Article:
UNITING HEAVEN AND EARTH: SUN DANCE SYMBOLISM AND PHOTOSYNTHESIS - A Little Bit of Symbols: An Introduction to Symbolism - Henry Reed

A Little Bit of Symbols: An Introduction to Symbolism - Henry Reed (2016)


Following symbols to see where they might lead can bring about surprising and meaningful results. I’ll share here one of my special stories that involves the dynamic relationship among various symbols, both in the realm of the mind and in the physical world. There’s often more meaning to a symbol than we might imagine. It’s a story that proves the mantra of symbolism: “As above, so below.”

It began with a dream. It was the first night I spent in Virginia Beach, Virginia. I was staying as a guest at the home of Charles Thomas Cayce. The grandson of Edgar Cayce, the “Sleeping Prophet” who founded the Association for Research and Enlightenment, had invited me to the oceanfront town of its headquarters. Here’s the dream.

We are gathered together in front of the headquarters of the Association for Research and Enlightenment. But it is dark outside, and we do not know how to proceed. Instead, we are stumbling around, bumping into one another. Suddenly, for no apparent reason, we begin dancing together. We are dancing together in a circle, where we circulate, face-to-face, around the circle in two directions. As we meet and greet one another in our dance, we are each displaying some kind of individual symbolic emblem. It is through seeing one another’s signs that we recognize or realize one another. As we do this dance, a fountain of sparks erupts from the center, filling our space with light. We realize that the method of research into enlightenment that we seek is fulfilled in our dancing together.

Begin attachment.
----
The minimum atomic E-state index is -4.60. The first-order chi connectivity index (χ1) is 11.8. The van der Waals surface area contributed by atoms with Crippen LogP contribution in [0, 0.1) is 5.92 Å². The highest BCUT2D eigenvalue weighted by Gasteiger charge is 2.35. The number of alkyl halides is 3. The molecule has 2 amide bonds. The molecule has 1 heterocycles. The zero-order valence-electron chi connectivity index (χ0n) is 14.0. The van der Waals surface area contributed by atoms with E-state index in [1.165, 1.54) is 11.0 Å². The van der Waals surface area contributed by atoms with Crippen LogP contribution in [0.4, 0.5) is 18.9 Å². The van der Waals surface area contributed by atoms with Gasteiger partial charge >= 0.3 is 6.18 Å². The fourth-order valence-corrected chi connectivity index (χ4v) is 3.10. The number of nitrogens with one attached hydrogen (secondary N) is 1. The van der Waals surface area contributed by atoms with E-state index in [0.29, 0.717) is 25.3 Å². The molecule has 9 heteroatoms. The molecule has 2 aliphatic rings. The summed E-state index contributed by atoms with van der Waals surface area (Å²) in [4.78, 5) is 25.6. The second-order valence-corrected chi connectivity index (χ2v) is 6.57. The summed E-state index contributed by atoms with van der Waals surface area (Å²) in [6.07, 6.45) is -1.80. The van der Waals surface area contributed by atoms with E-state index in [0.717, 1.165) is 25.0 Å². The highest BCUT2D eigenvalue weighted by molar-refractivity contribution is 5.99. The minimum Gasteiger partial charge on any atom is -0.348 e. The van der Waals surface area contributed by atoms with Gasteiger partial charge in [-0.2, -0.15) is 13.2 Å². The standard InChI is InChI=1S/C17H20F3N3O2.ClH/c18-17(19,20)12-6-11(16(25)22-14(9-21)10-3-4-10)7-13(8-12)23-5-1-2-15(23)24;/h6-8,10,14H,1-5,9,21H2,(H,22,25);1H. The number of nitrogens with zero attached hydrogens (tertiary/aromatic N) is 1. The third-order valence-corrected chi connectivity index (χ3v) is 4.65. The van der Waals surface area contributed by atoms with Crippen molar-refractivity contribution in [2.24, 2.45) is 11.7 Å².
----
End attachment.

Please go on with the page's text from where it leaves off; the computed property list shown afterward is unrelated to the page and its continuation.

The dream seems to be a response to the purpose of my visit, to provide consultation, as a psychology professor on the faculty at Princeton University, on creating a new program of research involving the association’s membership.

In the first phase of my research with the organization, I worked with young adults attending the A.R.E. Summer Camp in the Appalachians. I attempted to see if the campers might have significant dreams if given the inspiration to seek them. I erected a special “dream tent” on the banks of White Rock Creek that ran through the camp. I invited the kids to look out for dreams that might invite them to go on a special “dream quest” in that tent. The symbolism of a womb-like tent in which a new dream might be inspired seemed to be potent medicine. A simple story combining two universal symbols out in nature—going to a sacred place and seeking spiritual inspiration—proved to have more power to evoke special dreams than any stimulation available at a typical dream laboratory.

Synchronicities were rampant. Having someone sleeping in the dream tent seemed to inspire other campers to dream about that person. We had a larger phenomenon on our hands. It was taking us from the personal to the social or cultural impact of dreams.

During this time, I had a dream. In this dream, I go to my faculty mailbox at the Princeton Psychology Department and find a letter addressed to me c/o Sundance College. In the dream I wonder, “How can a letter so mistakenly addressed find its way to me here at Princeton?” I had a vague recollection of the term sun dance referring to something Native American.